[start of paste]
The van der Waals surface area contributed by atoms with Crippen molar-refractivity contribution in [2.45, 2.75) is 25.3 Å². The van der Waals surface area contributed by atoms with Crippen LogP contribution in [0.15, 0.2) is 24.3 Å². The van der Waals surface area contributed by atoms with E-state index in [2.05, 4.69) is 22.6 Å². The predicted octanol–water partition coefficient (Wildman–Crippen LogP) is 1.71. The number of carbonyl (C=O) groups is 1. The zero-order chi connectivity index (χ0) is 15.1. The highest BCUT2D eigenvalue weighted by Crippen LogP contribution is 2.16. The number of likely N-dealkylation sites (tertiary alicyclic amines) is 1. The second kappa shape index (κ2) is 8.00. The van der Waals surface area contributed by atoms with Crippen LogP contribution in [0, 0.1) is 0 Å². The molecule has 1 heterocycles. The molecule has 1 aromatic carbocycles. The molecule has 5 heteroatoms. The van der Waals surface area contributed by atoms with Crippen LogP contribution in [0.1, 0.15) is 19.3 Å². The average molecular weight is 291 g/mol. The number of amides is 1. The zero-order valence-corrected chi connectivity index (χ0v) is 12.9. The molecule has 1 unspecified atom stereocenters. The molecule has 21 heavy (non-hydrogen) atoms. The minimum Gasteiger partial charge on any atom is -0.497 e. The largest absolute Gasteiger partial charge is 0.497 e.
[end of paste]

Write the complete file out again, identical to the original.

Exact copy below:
The van der Waals surface area contributed by atoms with Crippen molar-refractivity contribution in [2.45, 2.75) is 25.3 Å². The van der Waals surface area contributed by atoms with Crippen LogP contribution in [0.15, 0.2) is 24.3 Å². The van der Waals surface area contributed by atoms with E-state index in [2.05, 4.69) is 22.6 Å². The predicted octanol–water partition coefficient (Wildman–Crippen LogP) is 1.71. The number of carbonyl (C=O) groups is 1. The zero-order chi connectivity index (χ0) is 15.1. The highest BCUT2D eigenvalue weighted by Crippen LogP contribution is 2.16. The number of likely N-dealkylation sites (tertiary alicyclic amines) is 1. The second kappa shape index (κ2) is 8.00. The van der Waals surface area contributed by atoms with Crippen LogP contribution in [0, 0.1) is 0 Å². The molecule has 1 heterocycles. The molecule has 1 aromatic carbocycles. The molecule has 5 heteroatoms. The van der Waals surface area contributed by atoms with Crippen LogP contribution in [0.1, 0.15) is 19.3 Å². The average molecular weight is 291 g/mol. The number of amides is 1. The zero-order valence-corrected chi connectivity index (χ0v) is 12.9. The molecule has 1 unspecified atom stereocenters. The molecule has 21 heavy (non-hydrogen) atoms. The minimum Gasteiger partial charge on any atom is -0.497 e. The largest absolute Gasteiger partial charge is 0.497 e.